Striking nurses cite greed-caused patient deaths

An ICU nurse at the strikebound Beckley Appalachian Regional Healthcare facility portrayed the 11-week-old contract dispute as a struggle against “corporate greed,” manifested in low staffing levels and forced overtime.

Amy Scott, joined by about 20 other striking nurses from Beckley and Hinton, addressed a Monday news briefing held by West Virginians United For Social and Economic Justice on the 59th anniversary of the United Nations’ declaration of universal human rights.

Nurses struck the ARH chain when their old contract ran out Oct. 1, putting hundreds on picket lines in Kentucky and West Virginia. Scott said the walkout was triggered by “unsafe staffing and mandatory overtime that put patients and nurses at risk.”

Research has shown consistently that higher patient-to-nurse ratios lead to worse outcomes for patients, Scott told listeners gathered at a statue of Sen. Robert C. Byrd in the upper rotunda.

“Patient deaths are being directly attributed to inadequate staffing,” Scott said.

At the Beckley hospital where she works, the registered nurse said a co-worker fell asleep at the wheel en route home from a 16-hour shift and totaled her car in a highway accident.

She said the patient-nurse ratio in the ICU was one to three before the strike and ARH was holding out for 1-to-4 while the national standard was 1-to-2.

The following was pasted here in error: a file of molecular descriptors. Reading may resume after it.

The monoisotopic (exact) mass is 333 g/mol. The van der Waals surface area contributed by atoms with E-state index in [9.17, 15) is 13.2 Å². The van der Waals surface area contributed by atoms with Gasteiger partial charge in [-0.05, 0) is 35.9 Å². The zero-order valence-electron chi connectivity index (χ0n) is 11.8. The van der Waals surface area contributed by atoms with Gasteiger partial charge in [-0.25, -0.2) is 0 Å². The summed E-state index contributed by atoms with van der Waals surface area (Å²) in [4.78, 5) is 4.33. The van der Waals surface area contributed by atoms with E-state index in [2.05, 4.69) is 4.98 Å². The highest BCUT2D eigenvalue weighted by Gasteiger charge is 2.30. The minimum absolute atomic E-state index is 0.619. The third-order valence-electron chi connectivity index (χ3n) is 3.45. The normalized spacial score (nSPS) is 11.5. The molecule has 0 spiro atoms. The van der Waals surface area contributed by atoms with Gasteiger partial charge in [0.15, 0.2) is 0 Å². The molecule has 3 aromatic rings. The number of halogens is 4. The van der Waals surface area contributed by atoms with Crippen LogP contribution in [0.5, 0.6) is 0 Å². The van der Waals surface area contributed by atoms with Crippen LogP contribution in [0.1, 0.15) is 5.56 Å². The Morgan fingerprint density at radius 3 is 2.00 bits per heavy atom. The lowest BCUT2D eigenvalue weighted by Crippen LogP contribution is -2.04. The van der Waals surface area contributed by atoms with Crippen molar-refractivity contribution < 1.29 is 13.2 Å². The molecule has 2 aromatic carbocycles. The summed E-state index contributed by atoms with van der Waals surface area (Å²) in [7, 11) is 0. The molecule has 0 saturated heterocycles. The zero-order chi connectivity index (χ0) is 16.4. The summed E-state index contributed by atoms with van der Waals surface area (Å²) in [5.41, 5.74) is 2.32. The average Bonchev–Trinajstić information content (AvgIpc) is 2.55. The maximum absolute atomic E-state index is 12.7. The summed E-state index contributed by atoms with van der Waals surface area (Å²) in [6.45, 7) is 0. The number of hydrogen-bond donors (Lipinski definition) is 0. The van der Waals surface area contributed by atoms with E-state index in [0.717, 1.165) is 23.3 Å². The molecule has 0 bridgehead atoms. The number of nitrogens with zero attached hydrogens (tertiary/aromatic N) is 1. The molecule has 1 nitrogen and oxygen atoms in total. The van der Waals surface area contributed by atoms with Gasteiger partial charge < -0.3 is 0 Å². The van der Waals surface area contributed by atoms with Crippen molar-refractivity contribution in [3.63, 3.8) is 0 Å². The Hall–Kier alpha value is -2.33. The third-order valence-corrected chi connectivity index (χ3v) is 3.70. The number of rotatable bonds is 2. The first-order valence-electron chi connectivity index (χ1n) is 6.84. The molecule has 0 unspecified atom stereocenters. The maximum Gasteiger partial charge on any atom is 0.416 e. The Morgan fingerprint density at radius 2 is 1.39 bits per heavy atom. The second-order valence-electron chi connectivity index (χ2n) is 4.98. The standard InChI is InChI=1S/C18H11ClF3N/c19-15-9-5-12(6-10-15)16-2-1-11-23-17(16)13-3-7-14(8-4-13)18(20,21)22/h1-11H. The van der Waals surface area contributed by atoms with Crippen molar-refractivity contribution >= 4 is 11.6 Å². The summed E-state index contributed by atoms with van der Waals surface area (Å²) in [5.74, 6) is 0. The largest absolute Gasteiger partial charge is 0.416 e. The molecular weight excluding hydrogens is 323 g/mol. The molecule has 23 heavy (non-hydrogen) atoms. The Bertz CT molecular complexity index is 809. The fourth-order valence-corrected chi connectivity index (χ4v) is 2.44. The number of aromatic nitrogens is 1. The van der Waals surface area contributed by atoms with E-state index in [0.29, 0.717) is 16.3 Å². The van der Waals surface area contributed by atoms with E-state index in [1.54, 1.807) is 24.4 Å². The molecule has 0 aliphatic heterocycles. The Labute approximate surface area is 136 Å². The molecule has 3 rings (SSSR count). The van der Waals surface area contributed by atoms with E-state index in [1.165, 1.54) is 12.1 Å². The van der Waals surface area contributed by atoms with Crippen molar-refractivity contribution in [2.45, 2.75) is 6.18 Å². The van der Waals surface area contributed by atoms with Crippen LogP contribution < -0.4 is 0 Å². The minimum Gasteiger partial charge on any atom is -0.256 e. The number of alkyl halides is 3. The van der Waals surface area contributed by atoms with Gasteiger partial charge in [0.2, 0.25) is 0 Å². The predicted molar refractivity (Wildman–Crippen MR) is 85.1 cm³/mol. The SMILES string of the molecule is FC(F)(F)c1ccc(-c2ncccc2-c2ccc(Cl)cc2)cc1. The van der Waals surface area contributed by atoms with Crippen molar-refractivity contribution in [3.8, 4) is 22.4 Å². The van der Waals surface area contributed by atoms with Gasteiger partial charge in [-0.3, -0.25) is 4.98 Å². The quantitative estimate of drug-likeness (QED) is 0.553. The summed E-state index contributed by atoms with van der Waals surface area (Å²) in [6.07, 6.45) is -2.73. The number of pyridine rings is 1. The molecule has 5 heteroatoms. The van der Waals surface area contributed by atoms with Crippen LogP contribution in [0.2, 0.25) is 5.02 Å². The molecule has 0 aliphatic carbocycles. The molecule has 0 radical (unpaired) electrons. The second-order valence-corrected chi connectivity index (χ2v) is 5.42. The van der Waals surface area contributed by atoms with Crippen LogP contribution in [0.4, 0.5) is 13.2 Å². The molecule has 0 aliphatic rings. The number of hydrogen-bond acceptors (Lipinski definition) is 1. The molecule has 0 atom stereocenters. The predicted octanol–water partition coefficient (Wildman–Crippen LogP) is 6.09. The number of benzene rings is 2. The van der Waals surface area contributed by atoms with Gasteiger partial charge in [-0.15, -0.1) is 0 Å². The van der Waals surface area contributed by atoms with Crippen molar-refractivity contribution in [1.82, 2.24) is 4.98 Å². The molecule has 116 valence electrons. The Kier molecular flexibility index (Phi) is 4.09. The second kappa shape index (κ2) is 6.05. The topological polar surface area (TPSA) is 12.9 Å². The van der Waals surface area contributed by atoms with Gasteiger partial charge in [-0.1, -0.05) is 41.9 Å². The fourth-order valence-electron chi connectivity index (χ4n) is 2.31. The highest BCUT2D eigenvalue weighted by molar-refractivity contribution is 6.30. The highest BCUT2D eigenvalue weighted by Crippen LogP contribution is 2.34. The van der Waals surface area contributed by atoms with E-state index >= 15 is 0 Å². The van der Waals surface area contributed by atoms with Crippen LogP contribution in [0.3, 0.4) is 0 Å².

“We have bared bad weather, dwindling financial resources, corporate disinformation and lies, and public inattention,” Scott said in describing 71 days on the picket lines.

“But we’re united and remain strong. We know what we’re doing is right. We refuse to place our patients at risk for corporate greed.”

Reflecting on two hot topics in the media — war and national politics — the Rev. Dennis Sparks, head of the West Virginia Council of Churches, suggested smaller government might not be such a good thing, as some are demanding.

“Wouldn’t it be better to have a big government and reduce the size of corporations that are continually fighting our freedoms and taking our freedoms away?” the minister asked.

“I say it’s time we become an America that says human rights of the people are before the incomes, the huge salaries of our CEOs. And let’s get back to what our freedom is about — freedom of the people, and by the people, and for the people.”


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